With two wars now raging in the northern hemisphere, Britain must increase military spending to keep pace with “epoch-defining challenges”, the chairman of Parliament’s defence committee has warned.
Robert Courts was speaking as Israel announced it had completely encircled Gaza City as it seeks to root out Hamas gunmen in the wake of the terror attacks of October 7.
Meanwhile, the fighting continues unabated in Ukraine, with recently obtained satellite images suggesting Vladimir Putin has ordered Russia to ramp up the production of weapons.
Further afield, China has made no secret of its antipathy towards Taiwan’s democratic regime, or its desire to seize control of the island in accordance with its “one China” doctrine.
Mr Courts told Express.co.uk: “There’s no two ways about it. We are in the most challenging times we have seen as a country since World War 2.
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“We’ve seen the return of industrial, mechanised warfare on the continent of Europe, something that many people thought was left behind forever.
“And that makes clear that we are going to have to spend more on defence. The reality is that we just don’t have sufficient mass to face the challenges that we have.
“We face the very real prospect of peer conflict, we have real epoch-defining challenges in the face of China and Russia, and to meet those, we are going to have to spend more.”
The amount the nation should spend should be governed by the challenge faced rather than simply an “arbitrary figure”, Mr Courts stressed.
However, referring to the percentage of GDP the government allocates to defence spending, currently set at two percent, he added: “Nonetheless, we should be moving towards three percent in any event.
“Now, the Government has recognised this and has said that they will look to move towards 2.5 percent when circumstances allow.
“But that to me seems to put the cart before the horse. The first duty of government is to defend its people, the first duty of any government is defence.
“It’s defence, that guarantees our security and our prosperity.”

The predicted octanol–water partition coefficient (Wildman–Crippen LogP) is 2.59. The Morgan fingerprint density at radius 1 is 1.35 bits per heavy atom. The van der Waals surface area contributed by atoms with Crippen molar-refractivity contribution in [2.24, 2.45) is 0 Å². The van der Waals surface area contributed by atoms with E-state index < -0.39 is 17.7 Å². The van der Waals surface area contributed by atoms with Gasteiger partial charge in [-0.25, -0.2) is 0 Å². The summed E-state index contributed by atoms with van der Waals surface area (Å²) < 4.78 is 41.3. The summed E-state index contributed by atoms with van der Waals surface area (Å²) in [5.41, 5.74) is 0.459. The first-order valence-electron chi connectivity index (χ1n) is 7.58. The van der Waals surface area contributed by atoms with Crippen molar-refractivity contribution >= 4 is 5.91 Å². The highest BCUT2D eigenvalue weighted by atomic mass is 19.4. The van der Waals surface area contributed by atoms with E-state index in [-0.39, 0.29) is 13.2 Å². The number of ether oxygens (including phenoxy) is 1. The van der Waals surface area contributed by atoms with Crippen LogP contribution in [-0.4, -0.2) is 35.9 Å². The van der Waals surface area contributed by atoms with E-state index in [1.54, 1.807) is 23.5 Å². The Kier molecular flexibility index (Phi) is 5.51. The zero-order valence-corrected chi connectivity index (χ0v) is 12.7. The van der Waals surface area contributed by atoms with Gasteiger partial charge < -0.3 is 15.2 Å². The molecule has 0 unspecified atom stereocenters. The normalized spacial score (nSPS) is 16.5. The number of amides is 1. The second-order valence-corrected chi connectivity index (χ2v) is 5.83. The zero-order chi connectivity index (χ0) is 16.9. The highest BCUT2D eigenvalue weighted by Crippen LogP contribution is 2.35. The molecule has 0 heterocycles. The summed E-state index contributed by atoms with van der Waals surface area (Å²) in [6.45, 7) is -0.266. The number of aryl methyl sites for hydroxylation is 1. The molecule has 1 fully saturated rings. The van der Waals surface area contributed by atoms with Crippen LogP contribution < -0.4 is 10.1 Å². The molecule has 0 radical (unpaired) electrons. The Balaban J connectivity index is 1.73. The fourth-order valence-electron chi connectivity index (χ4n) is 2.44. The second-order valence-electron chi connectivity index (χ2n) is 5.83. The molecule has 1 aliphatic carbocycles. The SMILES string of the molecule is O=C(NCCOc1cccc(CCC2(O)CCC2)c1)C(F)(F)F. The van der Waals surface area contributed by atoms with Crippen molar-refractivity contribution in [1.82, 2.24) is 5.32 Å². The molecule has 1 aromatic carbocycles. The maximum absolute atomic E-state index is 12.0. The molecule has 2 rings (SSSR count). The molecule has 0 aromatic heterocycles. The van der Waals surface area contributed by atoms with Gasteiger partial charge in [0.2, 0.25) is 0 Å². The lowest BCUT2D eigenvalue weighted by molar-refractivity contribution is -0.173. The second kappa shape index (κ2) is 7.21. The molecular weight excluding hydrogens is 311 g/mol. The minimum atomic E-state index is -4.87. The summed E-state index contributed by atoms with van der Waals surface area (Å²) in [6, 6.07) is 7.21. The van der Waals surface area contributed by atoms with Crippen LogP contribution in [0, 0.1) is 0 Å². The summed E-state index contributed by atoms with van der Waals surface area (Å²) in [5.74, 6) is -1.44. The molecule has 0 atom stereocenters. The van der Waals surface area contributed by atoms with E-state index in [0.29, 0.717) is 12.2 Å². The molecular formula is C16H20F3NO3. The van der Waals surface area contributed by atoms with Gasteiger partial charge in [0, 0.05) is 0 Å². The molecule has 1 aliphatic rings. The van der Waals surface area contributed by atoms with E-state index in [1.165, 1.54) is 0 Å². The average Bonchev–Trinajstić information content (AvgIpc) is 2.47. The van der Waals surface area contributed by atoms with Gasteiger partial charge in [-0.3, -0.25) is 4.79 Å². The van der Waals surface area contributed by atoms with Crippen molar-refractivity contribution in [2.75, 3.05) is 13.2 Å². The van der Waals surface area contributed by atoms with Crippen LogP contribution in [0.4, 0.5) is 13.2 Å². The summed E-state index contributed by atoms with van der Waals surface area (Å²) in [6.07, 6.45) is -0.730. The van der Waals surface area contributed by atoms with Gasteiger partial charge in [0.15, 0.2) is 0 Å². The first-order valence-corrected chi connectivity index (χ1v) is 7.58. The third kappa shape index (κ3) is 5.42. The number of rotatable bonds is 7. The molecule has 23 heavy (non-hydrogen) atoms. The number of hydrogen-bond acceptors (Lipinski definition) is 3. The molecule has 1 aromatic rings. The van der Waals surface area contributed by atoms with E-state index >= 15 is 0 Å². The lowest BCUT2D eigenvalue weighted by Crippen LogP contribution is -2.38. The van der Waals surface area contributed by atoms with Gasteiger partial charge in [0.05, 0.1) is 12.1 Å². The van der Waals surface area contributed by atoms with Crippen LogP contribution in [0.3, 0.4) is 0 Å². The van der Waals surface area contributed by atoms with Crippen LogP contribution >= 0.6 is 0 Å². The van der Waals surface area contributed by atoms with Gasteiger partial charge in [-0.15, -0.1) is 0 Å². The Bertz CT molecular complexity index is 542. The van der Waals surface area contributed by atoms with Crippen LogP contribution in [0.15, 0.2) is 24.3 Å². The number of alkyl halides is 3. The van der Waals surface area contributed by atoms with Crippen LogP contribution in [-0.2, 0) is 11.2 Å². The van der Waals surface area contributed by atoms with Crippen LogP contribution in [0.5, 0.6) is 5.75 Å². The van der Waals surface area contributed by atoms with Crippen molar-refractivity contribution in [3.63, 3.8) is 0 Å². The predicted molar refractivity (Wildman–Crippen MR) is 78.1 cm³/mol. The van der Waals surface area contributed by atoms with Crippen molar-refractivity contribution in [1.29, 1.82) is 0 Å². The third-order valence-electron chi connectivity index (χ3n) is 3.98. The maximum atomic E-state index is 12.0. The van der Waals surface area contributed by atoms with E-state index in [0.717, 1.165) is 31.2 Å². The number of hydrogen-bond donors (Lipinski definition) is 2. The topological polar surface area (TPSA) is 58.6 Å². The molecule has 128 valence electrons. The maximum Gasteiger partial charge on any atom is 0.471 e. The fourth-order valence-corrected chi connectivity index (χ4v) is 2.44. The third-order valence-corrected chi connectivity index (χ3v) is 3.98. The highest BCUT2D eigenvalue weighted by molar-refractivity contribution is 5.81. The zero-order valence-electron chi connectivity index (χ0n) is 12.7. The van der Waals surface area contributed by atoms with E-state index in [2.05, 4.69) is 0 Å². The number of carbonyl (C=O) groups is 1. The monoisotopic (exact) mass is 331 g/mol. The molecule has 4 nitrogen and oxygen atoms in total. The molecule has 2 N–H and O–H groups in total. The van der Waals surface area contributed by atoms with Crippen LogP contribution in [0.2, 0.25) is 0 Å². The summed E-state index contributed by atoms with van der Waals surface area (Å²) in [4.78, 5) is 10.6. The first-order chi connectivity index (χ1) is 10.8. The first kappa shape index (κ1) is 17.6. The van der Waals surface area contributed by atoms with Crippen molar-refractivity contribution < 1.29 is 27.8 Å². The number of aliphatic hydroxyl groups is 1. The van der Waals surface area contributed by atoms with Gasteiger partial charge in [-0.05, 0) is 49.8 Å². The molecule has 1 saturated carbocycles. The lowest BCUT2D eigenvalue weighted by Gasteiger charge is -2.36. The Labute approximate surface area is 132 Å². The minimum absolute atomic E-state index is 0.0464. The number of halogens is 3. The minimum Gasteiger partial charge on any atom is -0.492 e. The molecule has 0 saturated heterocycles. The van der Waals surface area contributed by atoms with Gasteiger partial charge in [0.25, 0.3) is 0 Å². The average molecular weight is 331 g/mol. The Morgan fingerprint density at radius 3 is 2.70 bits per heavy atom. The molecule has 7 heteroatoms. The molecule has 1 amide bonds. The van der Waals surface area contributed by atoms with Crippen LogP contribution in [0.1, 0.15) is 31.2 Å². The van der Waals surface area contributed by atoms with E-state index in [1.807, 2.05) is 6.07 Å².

He continued: “For example, the Navy protects our sea lanes, which means it protects our trade, which means it protects our prosperity.
“If you don’t have a navy of sufficient size, then you are taking risks with your prosperity.
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“So simply put Government has to consider spending much more on defence and it needs to do it now.
“We need to look to 2.5 percent And then upwards to three.”
It was crucial to take a “cold and clear-eyed look at the challenges and the threats that we face” and adjust spending accordingly, Mr Courts explained.
He said: “At this point, we have to accept it’s going to be a lot more and that’s going to mean the Government has to take difficult decisions but the reality is defence must come first.
“Whether you look at the Royal Air Force, the Royal Navy or the British Army, they’re not big enough.
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“Whilst they have outstanding people and very good capabilities, they are being asked to ever more with ever less in the face of an increasingly challenging international environment.
“That is unsustainable. We need to ensure that we have capabilities that match the government’s level of ambition.”
The Government’s Integrated Review, published in 2021, sets out the Government’s proposals for defence spending in the current years, including a plan to cut the size of army personnel from 82,000 to 72,500.
Asked about the wisdom of such a move, Mr Courts said: “Again, it needs to be threat-based but the plan to cut 10,000 seems utterly counterintuitive at a time when we are asking our soldiers to do evermore.
“The reality is, however capable an aircraft, however brilliant a ship, however capable the people, none of them can be in the same in two places at once.
“So whether it’s the Army, or the Air Force, if we are to match this level of ambition, if our armed forces have to do what as a country will want to do, they need to have the resources in order to match that ambition.”
Describing his new role, in which he has replaced fellow Tory MP Tobias Ellwood, Mr Courts said: “This is without doubt one of the most important jobs in Westminster.
“I represent Witney in west Oxfordshire, which includes RAF Brize Norton, so that’s a quarter of the entire RAF based in my constituency.
“So I live and breathe on a constituency level the importance of the armed forces, in terms of kit, particularly people, and we have the amazing ability here.
“We’re very lucky as a country that we have incredibly dedicated, incredibly well-trained people who make our armed forces well respected all over the world.
“The UK armed forces are real quality and it’s our job as a committee to ensure that the whole of Government is held to account to make sure that these incredibly dedicated people have the kit and the living conditions that they deserve.
“From my perspective, this is a massive honour. It’s the ability for me to serve those who serve us.”
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